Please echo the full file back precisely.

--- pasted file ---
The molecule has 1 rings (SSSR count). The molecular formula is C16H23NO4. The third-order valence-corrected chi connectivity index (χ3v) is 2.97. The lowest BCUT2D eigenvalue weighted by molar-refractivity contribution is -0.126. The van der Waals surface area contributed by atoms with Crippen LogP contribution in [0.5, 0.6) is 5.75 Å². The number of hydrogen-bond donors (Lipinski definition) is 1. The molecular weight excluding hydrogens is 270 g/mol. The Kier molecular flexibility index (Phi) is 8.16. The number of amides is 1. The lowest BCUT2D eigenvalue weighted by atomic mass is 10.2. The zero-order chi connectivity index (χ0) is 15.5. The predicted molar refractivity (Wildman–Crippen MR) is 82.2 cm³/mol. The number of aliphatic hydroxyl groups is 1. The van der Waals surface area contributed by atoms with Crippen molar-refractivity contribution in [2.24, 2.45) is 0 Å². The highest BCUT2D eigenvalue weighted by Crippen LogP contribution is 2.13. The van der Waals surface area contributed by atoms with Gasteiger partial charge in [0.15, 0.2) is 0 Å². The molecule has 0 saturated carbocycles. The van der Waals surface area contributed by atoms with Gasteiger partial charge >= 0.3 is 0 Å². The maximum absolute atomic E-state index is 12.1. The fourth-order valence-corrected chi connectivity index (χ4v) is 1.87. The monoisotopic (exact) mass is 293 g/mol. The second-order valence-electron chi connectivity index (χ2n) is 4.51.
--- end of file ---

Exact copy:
The molecule has 1 rings (SSSR count). The molecular formula is C16H23NO4. The third-order valence-corrected chi connectivity index (χ3v) is 2.97. The lowest BCUT2D eigenvalue weighted by molar-refractivity contribution is -0.126. The van der Waals surface area contributed by atoms with Crippen LogP contribution in [0.5, 0.6) is 5.75 Å². The number of hydrogen-bond donors (Lipinski definition) is 1. The molecular weight excluding hydrogens is 270 g/mol. The Kier molecular flexibility index (Phi) is 8.16. The number of amides is 1. The lowest BCUT2D eigenvalue weighted by atomic mass is 10.2. The zero-order chi connectivity index (χ0) is 15.5. The predicted molar refractivity (Wildman–Crippen MR) is 82.2 cm³/mol. The number of aliphatic hydroxyl groups is 1. The van der Waals surface area contributed by atoms with Crippen molar-refractivity contribution in [2.24, 2.45) is 0 Å². The highest BCUT2D eigenvalue weighted by Crippen LogP contribution is 2.13. The van der Waals surface area contributed by atoms with Gasteiger partial charge in [0.15, 0.2) is 0 Å². The molecule has 0 saturated carbocycles. The van der Waals surface area contributed by atoms with Gasteiger partial charge >= 0.3 is 0 Å². The maximum absolute atomic E-state index is 12.1. The fourth-order valence-corrected chi connectivity index (χ4v) is 1.87. The monoisotopic (exact) mass is 293 g/mol. The second-order valence-electron chi connectivity index (χ2n) is 4.51.